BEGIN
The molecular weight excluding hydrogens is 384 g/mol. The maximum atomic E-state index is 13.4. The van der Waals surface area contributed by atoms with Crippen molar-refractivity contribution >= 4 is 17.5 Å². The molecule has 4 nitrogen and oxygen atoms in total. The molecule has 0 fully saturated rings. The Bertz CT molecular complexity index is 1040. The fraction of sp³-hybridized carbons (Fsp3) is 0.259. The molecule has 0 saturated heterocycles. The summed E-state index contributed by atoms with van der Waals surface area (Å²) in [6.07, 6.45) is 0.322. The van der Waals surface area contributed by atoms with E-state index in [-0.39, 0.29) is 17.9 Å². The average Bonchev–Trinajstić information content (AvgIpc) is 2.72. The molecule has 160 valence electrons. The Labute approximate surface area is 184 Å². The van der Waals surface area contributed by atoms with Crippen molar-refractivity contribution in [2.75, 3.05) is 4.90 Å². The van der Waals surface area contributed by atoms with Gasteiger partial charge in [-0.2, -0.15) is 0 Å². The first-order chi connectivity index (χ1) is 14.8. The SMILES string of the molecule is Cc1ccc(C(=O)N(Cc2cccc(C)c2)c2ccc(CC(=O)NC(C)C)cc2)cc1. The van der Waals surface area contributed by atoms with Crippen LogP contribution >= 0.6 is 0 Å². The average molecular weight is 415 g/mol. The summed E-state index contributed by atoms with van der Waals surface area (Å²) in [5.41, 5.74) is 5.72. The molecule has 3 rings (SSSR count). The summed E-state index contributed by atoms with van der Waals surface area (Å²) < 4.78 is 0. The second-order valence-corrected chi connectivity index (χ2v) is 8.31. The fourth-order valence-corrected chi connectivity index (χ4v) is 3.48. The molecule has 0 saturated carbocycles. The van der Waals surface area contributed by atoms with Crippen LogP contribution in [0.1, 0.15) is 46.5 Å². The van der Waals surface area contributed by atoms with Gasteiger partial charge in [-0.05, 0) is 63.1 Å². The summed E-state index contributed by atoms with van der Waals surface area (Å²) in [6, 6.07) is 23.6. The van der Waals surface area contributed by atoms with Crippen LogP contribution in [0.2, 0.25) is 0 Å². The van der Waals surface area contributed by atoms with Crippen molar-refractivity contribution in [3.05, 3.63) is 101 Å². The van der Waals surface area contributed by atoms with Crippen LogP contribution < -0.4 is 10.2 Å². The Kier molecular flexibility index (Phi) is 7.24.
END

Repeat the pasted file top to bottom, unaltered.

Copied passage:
The molecular weight excluding hydrogens is 384 g/mol. The maximum atomic E-state index is 13.4. The van der Waals surface area contributed by atoms with Crippen molar-refractivity contribution >= 4 is 17.5 Å². The molecule has 4 nitrogen and oxygen atoms in total. The molecule has 0 fully saturated rings. The Bertz CT molecular complexity index is 1040. The fraction of sp³-hybridized carbons (Fsp3) is 0.259. The molecule has 0 saturated heterocycles. The summed E-state index contributed by atoms with van der Waals surface area (Å²) in [6.07, 6.45) is 0.322. The van der Waals surface area contributed by atoms with E-state index in [-0.39, 0.29) is 17.9 Å². The average Bonchev–Trinajstić information content (AvgIpc) is 2.72. The molecule has 160 valence electrons. The Labute approximate surface area is 184 Å². The van der Waals surface area contributed by atoms with Crippen molar-refractivity contribution in [2.75, 3.05) is 4.90 Å². The van der Waals surface area contributed by atoms with Gasteiger partial charge in [-0.2, -0.15) is 0 Å². The first-order chi connectivity index (χ1) is 14.8. The SMILES string of the molecule is Cc1ccc(C(=O)N(Cc2cccc(C)c2)c2ccc(CC(=O)NC(C)C)cc2)cc1. The van der Waals surface area contributed by atoms with Crippen LogP contribution >= 0.6 is 0 Å². The average molecular weight is 415 g/mol. The summed E-state index contributed by atoms with van der Waals surface area (Å²) in [5.41, 5.74) is 5.72. The molecule has 3 rings (SSSR count). The summed E-state index contributed by atoms with van der Waals surface area (Å²) < 4.78 is 0. The second-order valence-corrected chi connectivity index (χ2v) is 8.31. The fourth-order valence-corrected chi connectivity index (χ4v) is 3.48. The molecule has 0 saturated carbocycles. The van der Waals surface area contributed by atoms with Crippen LogP contribution in [0.1, 0.15) is 46.5 Å². The van der Waals surface area contributed by atoms with Gasteiger partial charge in [-0.05, 0) is 63.1 Å². The summed E-state index contributed by atoms with van der Waals surface area (Å²) in [6, 6.07) is 23.6. The van der Waals surface area contributed by atoms with Crippen LogP contribution in [0.2, 0.25) is 0 Å². The van der Waals surface area contributed by atoms with Crippen molar-refractivity contribution in [3.05, 3.63) is 101 Å². The van der Waals surface area contributed by atoms with Crippen LogP contribution < -0.4 is 10.2 Å². The Kier molecular flexibility index (Phi) is 7.24.